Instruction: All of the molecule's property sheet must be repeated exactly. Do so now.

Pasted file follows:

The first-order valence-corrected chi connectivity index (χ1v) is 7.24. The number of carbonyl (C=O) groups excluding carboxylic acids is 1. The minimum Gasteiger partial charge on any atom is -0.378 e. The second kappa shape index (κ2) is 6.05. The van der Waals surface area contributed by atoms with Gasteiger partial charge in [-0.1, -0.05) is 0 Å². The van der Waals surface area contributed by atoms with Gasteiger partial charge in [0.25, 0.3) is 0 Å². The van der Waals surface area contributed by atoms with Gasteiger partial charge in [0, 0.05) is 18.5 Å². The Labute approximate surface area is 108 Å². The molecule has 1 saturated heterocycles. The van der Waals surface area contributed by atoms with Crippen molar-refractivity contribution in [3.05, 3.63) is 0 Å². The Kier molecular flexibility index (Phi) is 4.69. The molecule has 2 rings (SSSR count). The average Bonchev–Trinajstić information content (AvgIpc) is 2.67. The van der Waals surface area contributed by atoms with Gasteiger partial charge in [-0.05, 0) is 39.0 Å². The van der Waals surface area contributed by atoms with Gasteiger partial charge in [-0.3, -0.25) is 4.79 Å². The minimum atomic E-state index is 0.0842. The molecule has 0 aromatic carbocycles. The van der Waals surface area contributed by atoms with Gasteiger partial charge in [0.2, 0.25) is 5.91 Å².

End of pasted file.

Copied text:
The first-order valence-corrected chi connectivity index (χ1v) is 7.24. The number of carbonyl (C=O) groups excluding carboxylic acids is 1. The minimum Gasteiger partial charge on any atom is -0.378 e. The second kappa shape index (κ2) is 6.05. The van der Waals surface area contributed by atoms with Gasteiger partial charge in [-0.1, -0.05) is 0 Å². The van der Waals surface area contributed by atoms with Gasteiger partial charge in [0.25, 0.3) is 0 Å². The van der Waals surface area contributed by atoms with Gasteiger partial charge in [0, 0.05) is 18.5 Å². The Labute approximate surface area is 108 Å². The molecule has 1 saturated heterocycles. The van der Waals surface area contributed by atoms with Crippen molar-refractivity contribution in [3.05, 3.63) is 0 Å². The Kier molecular flexibility index (Phi) is 4.69. The molecule has 2 rings (SSSR count). The average Bonchev–Trinajstić information content (AvgIpc) is 2.67. The van der Waals surface area contributed by atoms with Gasteiger partial charge in [-0.05, 0) is 39.0 Å². The van der Waals surface area contributed by atoms with Gasteiger partial charge in [-0.3, -0.25) is 4.79 Å². The minimum atomic E-state index is 0.0842. The molecule has 0 aromatic carbocycles. The van der Waals surface area contributed by atoms with Gasteiger partial charge in [0.2, 0.25) is 5.91 Å².